For example, the department order mandating schools to train teachers to address bullying incidents in schools pursuant to the Anti-Bullying Act and the child protection policy, but there’s no gov’t subsidy to implement such training and implementation of a lawful mandate; or the implementation of Presidential Decree 577 which provides that bona fide dependents of members of the AFP who perish in battle shall be exempt from payment of tuition and matriculation fees in both public and private schools, universities, colleges and other educational institutions, and yet no such subsidy is provided to ensure its implementation. These are examples of unfunded mandates in the private schools. This is equivalent to government taking of private property for public purposes without payment of just compensation.

We are now in an era where deregulation is a popular mantra. Legal problems in the private schools have undergone many changes. In the United States case of Trinity Lutheran vs. Comer, non-establishment clause of religious organizations, a longstanding limitation on government-private schools interaction, now permits government resources on religious school premises. In the Philippines, we are waiting the signing into law of the Universal Access to Quality Tertiary Education which significantly includes subsidy to private higher education institutions. The passage of the UNIFAST Law in 2016, and now its strengthening, to perform its mandate to implement various student financial assistance programs to all educational institutions, both public and private, supports the principle of complementarity in education. On the other hand, requiring certificate of tax exemption from non-stock, non-profit educational institutions before they can enjoy the tax exemption conferred upon them by the Constitution no less, does not. The imposition of LGUs on schools in the form of various exorbitant fees is a tax in disguise and an undue burden on the private schools.

Teacher salary increases

Lastly, on teachers. At every National Teachers Day celebration, we hear proposals to legislate a raise in the salary of public school teachers. The last proposal is to increase it to P39,000 for entry-level teachers in the public schools. But what about the private school teachers? Not all private schools can afford such increase in their pay. Even with the current rate of salaries for public school teachers, the private school teachers are lured to migrate to the public schools. The current starting salary for public schools is P23,000 (inclusive of benefits and allowances), while the average salary in the private schools is P13,000.00 (across all regions). In creating an artificial raising of teachers’ pay in the public schools, and by making the difference considerably high, the primary consideration for teaching is unduly focused on who pays higher. In the declining teaching profession, adopting a higher salary is not always key to encourage more teachers to join the force.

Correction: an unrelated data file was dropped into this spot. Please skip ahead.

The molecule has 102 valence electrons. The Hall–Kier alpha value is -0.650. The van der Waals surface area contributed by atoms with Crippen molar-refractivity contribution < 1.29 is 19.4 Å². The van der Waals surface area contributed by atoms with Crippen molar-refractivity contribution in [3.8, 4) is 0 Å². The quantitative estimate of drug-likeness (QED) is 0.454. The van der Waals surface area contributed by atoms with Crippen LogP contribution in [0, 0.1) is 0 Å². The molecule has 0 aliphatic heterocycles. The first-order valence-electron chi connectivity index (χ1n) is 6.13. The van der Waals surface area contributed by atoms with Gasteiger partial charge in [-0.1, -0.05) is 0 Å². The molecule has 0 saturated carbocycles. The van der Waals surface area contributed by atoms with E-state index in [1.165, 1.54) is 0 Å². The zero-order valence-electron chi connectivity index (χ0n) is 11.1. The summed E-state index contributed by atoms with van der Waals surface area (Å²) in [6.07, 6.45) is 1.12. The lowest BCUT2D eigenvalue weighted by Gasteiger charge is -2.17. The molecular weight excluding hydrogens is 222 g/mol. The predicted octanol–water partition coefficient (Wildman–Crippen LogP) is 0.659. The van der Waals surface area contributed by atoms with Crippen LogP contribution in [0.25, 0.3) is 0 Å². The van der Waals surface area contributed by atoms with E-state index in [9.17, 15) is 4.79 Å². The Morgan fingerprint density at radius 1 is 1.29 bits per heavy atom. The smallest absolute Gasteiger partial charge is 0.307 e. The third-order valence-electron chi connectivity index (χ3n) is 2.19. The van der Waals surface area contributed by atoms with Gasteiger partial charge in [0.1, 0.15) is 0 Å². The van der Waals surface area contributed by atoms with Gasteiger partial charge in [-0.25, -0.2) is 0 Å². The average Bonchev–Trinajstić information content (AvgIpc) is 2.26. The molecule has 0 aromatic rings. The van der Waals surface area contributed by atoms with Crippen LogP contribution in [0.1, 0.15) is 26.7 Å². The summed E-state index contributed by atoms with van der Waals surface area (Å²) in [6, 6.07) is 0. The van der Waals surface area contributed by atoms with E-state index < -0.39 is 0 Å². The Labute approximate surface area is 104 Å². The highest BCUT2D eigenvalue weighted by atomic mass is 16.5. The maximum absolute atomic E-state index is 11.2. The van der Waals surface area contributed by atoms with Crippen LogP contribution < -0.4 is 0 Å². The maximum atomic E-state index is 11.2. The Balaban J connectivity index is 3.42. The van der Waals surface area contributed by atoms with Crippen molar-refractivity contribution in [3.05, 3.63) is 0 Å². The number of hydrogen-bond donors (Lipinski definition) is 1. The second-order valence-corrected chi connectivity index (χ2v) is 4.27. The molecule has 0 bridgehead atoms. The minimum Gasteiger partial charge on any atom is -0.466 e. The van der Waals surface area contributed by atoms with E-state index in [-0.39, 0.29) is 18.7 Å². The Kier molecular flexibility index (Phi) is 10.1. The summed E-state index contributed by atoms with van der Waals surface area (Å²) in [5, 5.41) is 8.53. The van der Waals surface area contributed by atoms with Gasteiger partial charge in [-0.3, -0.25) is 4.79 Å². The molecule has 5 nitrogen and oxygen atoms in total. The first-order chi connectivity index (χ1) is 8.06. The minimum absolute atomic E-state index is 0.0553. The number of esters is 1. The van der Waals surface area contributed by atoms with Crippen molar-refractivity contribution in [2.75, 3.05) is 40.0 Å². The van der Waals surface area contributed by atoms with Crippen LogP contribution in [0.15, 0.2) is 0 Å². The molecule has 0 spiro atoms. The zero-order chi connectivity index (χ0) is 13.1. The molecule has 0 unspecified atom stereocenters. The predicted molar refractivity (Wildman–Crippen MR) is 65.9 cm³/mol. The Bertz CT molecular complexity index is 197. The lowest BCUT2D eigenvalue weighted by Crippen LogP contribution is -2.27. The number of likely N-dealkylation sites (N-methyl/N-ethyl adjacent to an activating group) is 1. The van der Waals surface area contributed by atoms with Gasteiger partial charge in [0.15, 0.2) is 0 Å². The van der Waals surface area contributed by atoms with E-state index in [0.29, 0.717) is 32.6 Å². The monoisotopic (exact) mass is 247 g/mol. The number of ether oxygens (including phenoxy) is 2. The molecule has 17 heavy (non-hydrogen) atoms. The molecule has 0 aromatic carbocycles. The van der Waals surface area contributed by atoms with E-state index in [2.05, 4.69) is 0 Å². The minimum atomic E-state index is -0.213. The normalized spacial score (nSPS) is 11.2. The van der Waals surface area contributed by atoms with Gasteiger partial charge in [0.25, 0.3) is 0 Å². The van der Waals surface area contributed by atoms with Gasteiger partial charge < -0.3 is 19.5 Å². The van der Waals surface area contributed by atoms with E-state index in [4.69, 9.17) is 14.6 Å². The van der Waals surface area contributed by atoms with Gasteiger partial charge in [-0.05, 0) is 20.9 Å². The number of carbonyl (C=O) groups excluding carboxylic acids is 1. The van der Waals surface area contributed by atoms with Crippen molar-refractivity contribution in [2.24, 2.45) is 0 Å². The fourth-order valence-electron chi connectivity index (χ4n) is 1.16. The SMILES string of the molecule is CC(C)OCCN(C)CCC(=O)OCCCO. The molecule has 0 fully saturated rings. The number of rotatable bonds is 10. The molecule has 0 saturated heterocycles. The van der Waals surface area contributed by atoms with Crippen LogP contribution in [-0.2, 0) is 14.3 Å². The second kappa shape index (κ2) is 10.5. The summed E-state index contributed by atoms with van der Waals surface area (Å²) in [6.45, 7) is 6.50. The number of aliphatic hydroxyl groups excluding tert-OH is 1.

My humble proposal is for the government to subsidize salaries of private school teachers and make them at par with their public school counterparts. After all they are all mandated to teach the core curriculum prescribed by the DepEd. The impassioned debate against public funding of private school teachers is centered mainly on academic elitism. However, it is also worth considering that when private schools provide education services, it eases the government burden of hiring more teachers in the public schools. Private school teachers should therefore be compensated for performing a public function in the form of salary subsidies.

In conclusion, if the government can remove the unnecessary regulatory and legal barriers to allow more complementary participation of the private schools, we will be at par with our Asean neighbors in providing quality and accessible education to the Filipino youth. I appeal to our legislators today to look at private schools as partners of the government in the delivery of education. This complementarity may be finally operationalized if the President signs the Universal Access to Quality Tertiary Education bill into law on or before August 5, 2017. And of course, if this Congress was able to draw up a tax reform amending the Tax Code despite heavy criticisms, perhaps it is time to look at legislating a comprehensive education reform law where public and private education complement each other in the delivery of accessible quality education to help the government perform its mandate.

The author is the corporate secretary and legal counsel of The Manila Times, and managing partner of Estrada & Aquino Law, Co.